After yesterday — and last night — I am tired of playing diabetes. I don’t want to deal with it any more. Just make it go away.
After fighting lows for two or three weeks and getting those somewhat under control — only somewhat, mind you — I went high. Close to 400 mg/dl high. No wonder I felt like crap and kept running to the bathroom.
So I started going through my mental checklist. Had I eaten anything that would merit that high a number? I had “treated” myself for finishing a week of keeping a list of every gram of carbohydrate I put in my mouth, every unit — nay, tenth of unit — of insulin I’d infused, the times I’d done each… But I hadn’t treated myself to that extent.
Was I sick? Not according to the thermometer.
Stressed? Not that I was aware of. There was a Currier & Ives scene outside, but I was inside my nice, warm house, and the children were helping with Passover preparations without complaint.
Did I have sugar on my hands? Washed ’em. Checked again. Still high.
It was a puzzlement. Until…
I touched the Luer-lock connection on the tubing of my insulin infusion set and my fingers came away wet. I smelled my fingers. Insulin.
Houston, we have a leak.
Was it a bad connection or was I a bad connector? It didn’t matter: I was changing the set. I gave myself an injection to bring my glucose down and did a change-out.
My blood glucose began dropping. And dropping. And dropping.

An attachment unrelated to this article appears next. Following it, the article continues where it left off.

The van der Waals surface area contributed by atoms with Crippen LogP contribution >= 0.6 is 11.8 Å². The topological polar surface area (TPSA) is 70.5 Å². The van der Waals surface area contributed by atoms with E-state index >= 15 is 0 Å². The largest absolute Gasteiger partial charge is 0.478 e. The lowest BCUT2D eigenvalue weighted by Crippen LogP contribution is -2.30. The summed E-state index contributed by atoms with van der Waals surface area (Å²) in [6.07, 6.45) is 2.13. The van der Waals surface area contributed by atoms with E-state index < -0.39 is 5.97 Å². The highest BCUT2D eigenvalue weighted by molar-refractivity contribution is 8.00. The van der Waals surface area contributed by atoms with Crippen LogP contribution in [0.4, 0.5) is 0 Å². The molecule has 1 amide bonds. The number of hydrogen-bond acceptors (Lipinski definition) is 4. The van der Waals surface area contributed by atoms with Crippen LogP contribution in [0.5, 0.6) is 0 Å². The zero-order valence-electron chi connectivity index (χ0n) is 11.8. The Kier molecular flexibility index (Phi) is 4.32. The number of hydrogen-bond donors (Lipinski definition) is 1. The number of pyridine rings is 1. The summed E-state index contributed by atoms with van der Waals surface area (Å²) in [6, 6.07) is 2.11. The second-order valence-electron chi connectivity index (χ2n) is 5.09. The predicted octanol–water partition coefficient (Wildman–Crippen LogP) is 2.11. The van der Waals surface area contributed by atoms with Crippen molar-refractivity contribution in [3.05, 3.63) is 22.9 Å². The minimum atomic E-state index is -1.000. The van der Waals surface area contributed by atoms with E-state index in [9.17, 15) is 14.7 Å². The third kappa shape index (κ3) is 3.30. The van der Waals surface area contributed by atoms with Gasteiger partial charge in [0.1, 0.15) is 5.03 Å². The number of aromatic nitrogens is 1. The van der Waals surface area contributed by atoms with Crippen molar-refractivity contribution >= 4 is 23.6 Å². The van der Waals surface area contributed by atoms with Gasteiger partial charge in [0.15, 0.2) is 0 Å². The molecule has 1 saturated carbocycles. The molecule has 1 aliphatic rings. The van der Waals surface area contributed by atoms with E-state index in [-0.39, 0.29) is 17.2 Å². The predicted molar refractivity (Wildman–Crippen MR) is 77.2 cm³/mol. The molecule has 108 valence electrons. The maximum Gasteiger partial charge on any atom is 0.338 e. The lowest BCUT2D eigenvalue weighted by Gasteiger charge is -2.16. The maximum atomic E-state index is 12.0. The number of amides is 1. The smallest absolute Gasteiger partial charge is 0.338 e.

It was kind of like being on a demonic roller coaster. First you climb a hill and roll along on top of the hill for a long time. Then you finally begin to drop, but the drop doesn’t stop. Oh, it levels out for short periods of time (that’s when you treat the low), but then the rollercoaster car points its nose down again.
My guess is that my basal rates aren’t straightened out yet. I sent my continuous glucose monitor readout and intensive glucose log to my endocrinologist on Friday, but haven’t heard back from anybody yet. Just my luck he’ll be on vacation this week.
What can I say? Diabetes isn’t boring. You can’t even get it to behave itself if you do the same things at the same time every day. There are too many variables, from mechanical errors (a loose connection on your pump, sugar on your fingers, you forgot to take your pill, you forgot to leave your pen needle in for a 10-second count after injecting) to illness, stress, activity, and just about anything else you can think of.
The best thing to do is to learn all you can about diabetes itself and your own regimen so you can troubleshoot. How do you write your blood glucose numbers down so you can detect patterns? What medications do you take and what do they do? What does exercise do to your glucose? How can you tell what a new food will do to your glucose? What’s the best thing to use to treat a low?
Stuff like that. I read and studied until checking and double-checking myself was second nature. It just kind of goes on in the background. Most of the time. Until situations like yesterday come along.
And my insulin pump isn’t the only thing glitching around here. Last night, my husband noted that the furnace wasn’t working. It’s cold. Outside is covered with snow and we have no heat? That’s not good.
So he and our grandson go downstairs to check out the furnace to see if they can determine what’s wrong. Nothing. They come back upstairs, where I’m curled up in my recliner, snuggled under a down blankie with a plush lining. Nice and warm.
My sweet baboo stops at the thermostat to check the temperature.
“Jan,” he calls out. “Did you set the thermostat on air conditioner?”
The machines are out to get us.